State Rep. Lon Burnam and local businessman Ramon Romero Jr. both think they know what’s best for Texas House District 90: Them.
The two Democrats are going head-to-head in the March 4 primary, each vying to be the one to represent the district in the Texas Legislature next year.
Burnam, who has represented District 90 since 1997, said he knows the issues that need to be addressed for this heavily Hispanic House district — and he knows how to do it.
Romero said he has served on countless city committees and commissions and believes he can better work with city leaders to improve the district.
At issue is a two-year term that pays $7,200 a year to represent District 90, which includes several inner-city areas such as Worth Heights, Polytechnic Heights, Como, Edgewood and some portions of some Northside neighborhoods.
Early voting for the primary runs through Feb. 28.
Burnam is the dean of the Tarrant County delegation and 20th in seniority in the 150-member House.
Long considered one of the House’s most liberal members, the 60-year-old environmental advocate has forged a working relationship with GOP leaders and House members and has worked to help residents in his district address issues ranging from getting insurance to gaining government-issued photo IDs to vote.
“In the 17 years I have been a representative, I have learned how state government works and the best way to advocate for the interests of our people,” he said. “I know the issues, the people and the processes.
“I am the better candidate because this knowledge allows me to be effective, and also because I am doing this to serve. I am not trying to make a name for myself or flatter my ego or run for higher office, and I don’t feel entitled to this seat. I running because I care and because I think I can be the most effective person to help our people.”
Burnam’s most recent campaign finance report shows that he raised nearly $18,000 in January and has more than $70,000 in cash on hand.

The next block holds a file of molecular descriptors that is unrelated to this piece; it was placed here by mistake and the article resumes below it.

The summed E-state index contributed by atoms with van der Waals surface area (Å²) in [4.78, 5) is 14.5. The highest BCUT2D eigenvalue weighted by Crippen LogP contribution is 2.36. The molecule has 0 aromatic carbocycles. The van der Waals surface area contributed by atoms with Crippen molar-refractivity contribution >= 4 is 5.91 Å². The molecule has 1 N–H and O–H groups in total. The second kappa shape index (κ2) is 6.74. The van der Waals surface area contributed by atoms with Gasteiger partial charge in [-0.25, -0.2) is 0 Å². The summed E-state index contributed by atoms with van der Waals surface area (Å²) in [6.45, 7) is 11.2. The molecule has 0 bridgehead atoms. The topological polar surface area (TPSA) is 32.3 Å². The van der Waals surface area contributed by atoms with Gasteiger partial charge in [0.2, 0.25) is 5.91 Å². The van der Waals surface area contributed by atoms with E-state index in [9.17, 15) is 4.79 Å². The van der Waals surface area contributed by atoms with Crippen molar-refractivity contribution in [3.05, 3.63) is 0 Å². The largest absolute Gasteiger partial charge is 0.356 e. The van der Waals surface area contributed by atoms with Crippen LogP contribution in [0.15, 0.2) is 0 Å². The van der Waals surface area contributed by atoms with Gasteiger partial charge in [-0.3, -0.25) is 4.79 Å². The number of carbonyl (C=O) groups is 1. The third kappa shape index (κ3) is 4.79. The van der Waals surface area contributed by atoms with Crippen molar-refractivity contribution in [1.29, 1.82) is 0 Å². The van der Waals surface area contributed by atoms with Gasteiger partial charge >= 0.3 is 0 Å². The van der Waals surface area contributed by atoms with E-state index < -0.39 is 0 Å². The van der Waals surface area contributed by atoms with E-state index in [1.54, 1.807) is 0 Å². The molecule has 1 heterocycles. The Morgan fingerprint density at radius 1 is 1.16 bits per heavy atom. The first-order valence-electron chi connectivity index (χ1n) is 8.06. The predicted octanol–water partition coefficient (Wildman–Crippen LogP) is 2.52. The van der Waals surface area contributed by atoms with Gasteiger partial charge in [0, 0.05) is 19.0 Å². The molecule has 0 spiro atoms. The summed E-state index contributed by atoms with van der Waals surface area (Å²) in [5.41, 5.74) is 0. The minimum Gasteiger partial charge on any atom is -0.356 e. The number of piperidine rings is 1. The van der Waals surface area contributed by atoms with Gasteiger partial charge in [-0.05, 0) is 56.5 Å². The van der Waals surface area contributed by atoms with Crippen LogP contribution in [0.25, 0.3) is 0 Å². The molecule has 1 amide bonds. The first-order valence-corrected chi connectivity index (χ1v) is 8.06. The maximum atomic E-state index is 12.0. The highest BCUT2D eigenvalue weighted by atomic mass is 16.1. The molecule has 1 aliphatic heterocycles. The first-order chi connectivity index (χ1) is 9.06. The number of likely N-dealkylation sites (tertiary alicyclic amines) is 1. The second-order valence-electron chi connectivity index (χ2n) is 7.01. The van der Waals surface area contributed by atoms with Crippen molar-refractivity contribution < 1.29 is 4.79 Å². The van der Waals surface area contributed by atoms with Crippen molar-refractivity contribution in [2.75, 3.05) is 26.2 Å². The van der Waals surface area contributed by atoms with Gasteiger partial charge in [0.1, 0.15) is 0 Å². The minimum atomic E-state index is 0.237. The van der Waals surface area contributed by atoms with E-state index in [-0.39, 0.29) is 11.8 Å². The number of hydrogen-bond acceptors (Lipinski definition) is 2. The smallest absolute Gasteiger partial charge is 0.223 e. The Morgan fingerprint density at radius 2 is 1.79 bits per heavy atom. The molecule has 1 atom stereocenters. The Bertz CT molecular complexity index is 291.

If re-elected to the post, Burnam said his top priorities include pushing for better funding for public schools and better healthcare for Texans.
“I will also continue to add to the more than 15 healthcare workshops I have held in my district — half in English and half in Spanish — to help enroll people in health insurance,” he said. “A healthy, educated people are a thriving people.”
Romero, a 40-year-old Fort Worth native, has served as head of the city’s planning commission and as a member of several city committees, including the golf advisory committee, Zoning Commission and Air Quality Task Force Committee.
He made an unsuccessful bid to represent District 8 on the Fort Worth City Council 2012, losing in a runoff.
But the owner of A-Fast Coping Tile and Stone said he still wants to serve and give back to his community.
He said he’s running for this House district because he doesn’t see Burnam’s office and the city working together well “to solve some of the issues our community has.”
“I don’t believe Lon Burnam is connected to our community to the degree that he should be,” he said. “I can bring people together and do a better job than Lon Burnam has.”
Romero’s most recent campaign finance report shows that he raised $26,000 in January and has nearly $40,000 in cash on hand.
If elected, Romero said his priority would be education.
“It would be to focus on education and to look at it with a microscope and look at the things we are doing right and the things we are doing wrong,” he said. “In District 90, we have roughly one out of every two adults who don’t have a high school diploma. That has an effect on our economy and how much these people are going to make.”